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Mol Cell. 2017 Aug 3;67(3):433-446.e4. doi: 10.1016/j.molcel.2017.06.006. Epub 2017 Jul 6.

Body Temperature Cycles Control Rhythmic Alternative Splicing in Mammals.

Author information

1
Laboratory of RNA Biochemistry, Freie Universität Berlin, Institute of Chemistry and Biochemistry, Takustrasse 6, 14195 Berlin, Germany. Electronic address: mpreussner@zedat.fu-berlin.de.
2
Laboratory of RNA Biochemistry, Freie Universität Berlin, Institute of Chemistry and Biochemistry, Takustrasse 6, 14195 Berlin, Germany.
3
Goethe University Frankfurt, Institute for Cell Biology and Neuroscience, Max-von-Laue-Strasse 13, 60438 Frankfurt am Main, Germany.
4
Laboratory of RNA Biochemistry, Freie Universität Berlin, Institute of Chemistry and Biochemistry, Takustrasse 6, 14195 Berlin, Germany. Electronic address: florian.heyd@fu-berlin.de.

Abstract

The core body temperature of all mammals oscillates with the time of the day. However, direct molecular consequences of small, physiological changes in body temperature remain largely elusive. Here we show that body temperature cycles drive rhythmic SR protein phosphorylation to control an alternative splicing (AS) program. A temperature change of 1°C is sufficient to induce a concerted splicing switch in a large group of functionally related genes, rendering this splicing-based thermometer much more sensitive than previously described temperature-sensing mechanisms. AS of two exons in the 5' UTR of the TATA-box binding protein (Tbp) highlights the general impact of this mechanism, as it results in rhythmic TBP protein levels with implications for global gene expression in vivo. Together our data establish body temperature-driven AS as a core clock-independent oscillator in mammalian peripheral clocks.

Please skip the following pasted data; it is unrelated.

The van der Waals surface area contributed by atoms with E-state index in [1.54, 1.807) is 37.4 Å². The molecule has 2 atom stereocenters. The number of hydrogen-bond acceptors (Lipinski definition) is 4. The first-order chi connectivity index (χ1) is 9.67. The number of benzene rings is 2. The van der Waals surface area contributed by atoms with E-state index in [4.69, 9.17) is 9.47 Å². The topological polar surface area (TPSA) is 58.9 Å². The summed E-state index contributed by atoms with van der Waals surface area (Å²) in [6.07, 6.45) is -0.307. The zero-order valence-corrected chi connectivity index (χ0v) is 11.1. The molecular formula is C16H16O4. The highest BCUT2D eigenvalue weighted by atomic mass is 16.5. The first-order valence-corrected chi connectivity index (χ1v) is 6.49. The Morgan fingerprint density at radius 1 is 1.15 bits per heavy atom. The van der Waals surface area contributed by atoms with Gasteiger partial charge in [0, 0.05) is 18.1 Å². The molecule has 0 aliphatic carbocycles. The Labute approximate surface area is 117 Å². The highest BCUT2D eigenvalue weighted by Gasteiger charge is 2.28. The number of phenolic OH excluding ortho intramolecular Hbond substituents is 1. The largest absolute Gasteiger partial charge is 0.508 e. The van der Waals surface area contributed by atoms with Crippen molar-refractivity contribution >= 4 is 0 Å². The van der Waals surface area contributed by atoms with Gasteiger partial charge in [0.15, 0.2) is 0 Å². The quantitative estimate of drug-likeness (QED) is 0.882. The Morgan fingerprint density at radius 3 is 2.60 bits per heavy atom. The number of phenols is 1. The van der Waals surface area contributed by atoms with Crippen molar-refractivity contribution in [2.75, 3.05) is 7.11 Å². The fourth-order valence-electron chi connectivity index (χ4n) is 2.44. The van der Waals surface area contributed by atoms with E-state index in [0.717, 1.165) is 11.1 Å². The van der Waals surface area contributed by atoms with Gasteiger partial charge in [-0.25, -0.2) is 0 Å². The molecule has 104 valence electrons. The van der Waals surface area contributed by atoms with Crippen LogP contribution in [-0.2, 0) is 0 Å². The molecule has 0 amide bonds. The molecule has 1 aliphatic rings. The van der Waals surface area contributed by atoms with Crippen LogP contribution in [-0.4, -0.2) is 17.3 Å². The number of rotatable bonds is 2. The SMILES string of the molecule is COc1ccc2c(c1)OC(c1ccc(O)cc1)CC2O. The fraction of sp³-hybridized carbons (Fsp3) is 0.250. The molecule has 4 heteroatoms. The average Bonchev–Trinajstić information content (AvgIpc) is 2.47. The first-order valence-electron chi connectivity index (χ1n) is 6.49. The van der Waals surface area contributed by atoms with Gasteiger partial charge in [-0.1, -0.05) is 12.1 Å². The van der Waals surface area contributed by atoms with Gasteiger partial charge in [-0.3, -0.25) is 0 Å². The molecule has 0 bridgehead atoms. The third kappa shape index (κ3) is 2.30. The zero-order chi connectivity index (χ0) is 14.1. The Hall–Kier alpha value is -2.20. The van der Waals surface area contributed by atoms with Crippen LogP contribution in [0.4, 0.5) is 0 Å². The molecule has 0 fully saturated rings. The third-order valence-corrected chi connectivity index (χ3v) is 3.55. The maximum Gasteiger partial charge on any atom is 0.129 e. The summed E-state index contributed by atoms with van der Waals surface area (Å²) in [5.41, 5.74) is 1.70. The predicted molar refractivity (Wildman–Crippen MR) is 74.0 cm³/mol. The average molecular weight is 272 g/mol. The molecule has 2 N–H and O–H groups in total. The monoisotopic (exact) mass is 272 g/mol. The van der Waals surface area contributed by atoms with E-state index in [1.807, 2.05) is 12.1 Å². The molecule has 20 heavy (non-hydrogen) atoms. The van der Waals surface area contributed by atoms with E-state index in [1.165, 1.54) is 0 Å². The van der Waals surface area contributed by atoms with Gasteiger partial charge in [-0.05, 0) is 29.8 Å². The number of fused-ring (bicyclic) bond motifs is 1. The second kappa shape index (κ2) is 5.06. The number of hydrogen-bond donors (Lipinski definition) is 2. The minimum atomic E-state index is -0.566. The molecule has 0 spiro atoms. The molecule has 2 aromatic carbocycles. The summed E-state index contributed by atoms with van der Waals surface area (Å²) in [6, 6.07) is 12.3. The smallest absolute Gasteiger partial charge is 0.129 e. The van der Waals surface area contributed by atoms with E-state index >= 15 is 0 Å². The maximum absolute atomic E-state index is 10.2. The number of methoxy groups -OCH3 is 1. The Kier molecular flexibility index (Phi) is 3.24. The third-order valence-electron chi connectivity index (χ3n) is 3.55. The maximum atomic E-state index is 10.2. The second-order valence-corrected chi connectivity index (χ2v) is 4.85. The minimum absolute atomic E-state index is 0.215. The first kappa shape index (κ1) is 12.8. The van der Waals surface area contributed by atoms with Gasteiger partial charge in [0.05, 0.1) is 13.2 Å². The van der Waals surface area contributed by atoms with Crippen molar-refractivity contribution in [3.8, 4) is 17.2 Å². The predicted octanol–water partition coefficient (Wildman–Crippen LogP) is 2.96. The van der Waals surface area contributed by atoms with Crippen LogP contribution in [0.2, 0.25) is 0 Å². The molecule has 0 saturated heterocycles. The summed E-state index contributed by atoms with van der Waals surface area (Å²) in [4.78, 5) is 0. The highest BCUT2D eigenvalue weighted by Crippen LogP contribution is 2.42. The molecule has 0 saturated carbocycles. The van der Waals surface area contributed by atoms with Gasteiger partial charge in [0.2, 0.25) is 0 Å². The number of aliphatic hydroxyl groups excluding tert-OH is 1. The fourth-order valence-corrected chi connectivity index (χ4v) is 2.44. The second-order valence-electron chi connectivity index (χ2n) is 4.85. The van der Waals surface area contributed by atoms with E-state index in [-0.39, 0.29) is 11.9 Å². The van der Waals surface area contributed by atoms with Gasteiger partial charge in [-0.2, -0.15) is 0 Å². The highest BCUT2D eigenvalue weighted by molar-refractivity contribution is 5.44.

KEYWORDS:

SR proteins; Tbp; U2af; alternative splicing; body temperature; circadian clock; molecular thermometer; phosphorylation; splicing network

PMID:
28689656
DOI:
10.1016/j.molcel.2017.06.006
[Indexed for MEDLINE]
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